Wanderlust…

The International Reporting (and Life) Adventures of Vivian Salama

US embarrassment over Mandela terrorist ‘threat’

Posted by vmsalama on July 3, 2008

I am speechless by this news.  I first heard it while driving from Dubai to Abu Dhabi yesterday and found it difficult not to ram my car into the railing.  EMBARRASSMENT is an understatement.  I had an interesting discussion with an Emirati friend of mine about America’s need for taking such harsh precautions as dubbing someone a terrorist – it’s as though it uses such titles as a way to validate many of its actions, not to mention its War on Terror. What’s amazing to me is the gap of time between when the Nobel Peace Prize committee recognized Nelson Mandela’s role as a peace maker and America’s acknowledgement, which came only yesterday.  Even the North Korean Government managed to get itself dropped from the list before Mandela!!!!

Posted Wed Jul 2, 2008 3:02pm AEST

Even the North Korean Government managed to get itself dropped from the list before Mr Mandela. 

Last weekend he was the guest of honour at a huge concert in London to mark his 90th birthday.

More than 64,000 people packed Hyde Park and millions watched the concert on television around the world.

But last weekend when former South African president Nelson Mandela was soaking in the musical tributes, he was still on the US Government’s terrorism watch list.

The internationally revered former South African president was officially regarded as a threat to US national security because of his long association with the African National Congress.

Even the North Korean Government managed to get itself dropped from the list before Mr Mandela.

In April this year US Secretary of State Condoleezza Rice had expressed her embarrassment at having to wave in people like the foreign minister of South Africa and former leaders like Nelson Mandela.

That was an embarrassment shared by Amir Woods from the Institute of Policy Studies when she spoke to National Public Radio in the US.

“It is absolutely a travesty that Mandela, that really all of the leaders of South Africa have to get a special pass to be able to travel to the US because of these travel restrictions,” Ms Woods said.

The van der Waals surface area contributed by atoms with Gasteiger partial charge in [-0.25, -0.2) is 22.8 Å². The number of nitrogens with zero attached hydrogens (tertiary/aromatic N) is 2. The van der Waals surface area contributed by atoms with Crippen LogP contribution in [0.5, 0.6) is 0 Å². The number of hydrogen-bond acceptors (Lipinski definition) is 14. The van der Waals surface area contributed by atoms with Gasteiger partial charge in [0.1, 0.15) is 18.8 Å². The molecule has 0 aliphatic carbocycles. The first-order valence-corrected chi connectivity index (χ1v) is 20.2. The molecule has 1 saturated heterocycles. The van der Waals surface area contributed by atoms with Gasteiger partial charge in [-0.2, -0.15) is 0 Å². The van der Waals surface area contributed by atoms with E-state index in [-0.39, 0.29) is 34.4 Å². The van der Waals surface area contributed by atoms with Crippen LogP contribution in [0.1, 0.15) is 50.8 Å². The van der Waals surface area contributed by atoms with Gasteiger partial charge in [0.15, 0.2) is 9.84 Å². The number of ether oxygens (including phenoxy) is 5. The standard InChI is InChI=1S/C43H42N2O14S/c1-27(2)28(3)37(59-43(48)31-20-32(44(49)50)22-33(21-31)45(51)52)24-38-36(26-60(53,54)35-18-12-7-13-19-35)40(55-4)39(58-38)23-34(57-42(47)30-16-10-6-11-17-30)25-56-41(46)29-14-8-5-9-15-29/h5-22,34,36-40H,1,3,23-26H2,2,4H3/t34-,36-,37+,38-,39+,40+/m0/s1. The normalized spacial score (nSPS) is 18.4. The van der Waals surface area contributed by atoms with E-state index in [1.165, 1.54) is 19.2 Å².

“So the Bush administration has quite rightly moved on North Korea to remove North Korea from that list of terrorists.”

“But all these decades, since the end of the Apartheid era we still have South Africa on, especially the African National Congress including Nelson Mandela, on that list of terrorists.”

“I think we need to really applaud the Black Congressional Caucus who, they took up this mantle and they have pushed just as they did in the anti-Apartheid struggle.”

“They have pushed to say look, we need to really recognise an error here in US policy and move swiftly to change it.”

“So it is their leadership that has brought congressional action, it is also the leadership of the South Africans who have said enough is enough.”

Dr Michael McKinley, a senior lecturer in international relations and strategy at the ANU, says the process of being included or dropped from Washington’s terror watch list is complicated.

“The definition of what goes on it is quite elastic,” Dr McKinley said.

“It goes back to his [Mandela’s] days as an active member of the African National Congress, the ANC.

“Because the United States was interested in conducting various arrangements with that Apartheid government it was thought necessary to put the ANC on there.

“And also the ANC were thought to be and were left of centre.”

But how does North Korea qualify to be taken off the infamous list before a Nobel Peace Prize winner in Nelson Mandela?

“This is one of the more curious developments because what prompted Washington to remove North Korea from the list was North Korea began behaving in a way which suggested they were going to meet, if not halfway at least part of the way, US demands with regard to their nuclear program,” Dr McKinley said.

“The nuclear program and their association with international terrorism are not necessarily connected. They can be, but they’re not necessarily connected.

“So the United States seems to have responded in one area because of a favourable development in another, which is not entirely logical in the circumstances.”

Adapted from a report by Paula Kruger for The World Today

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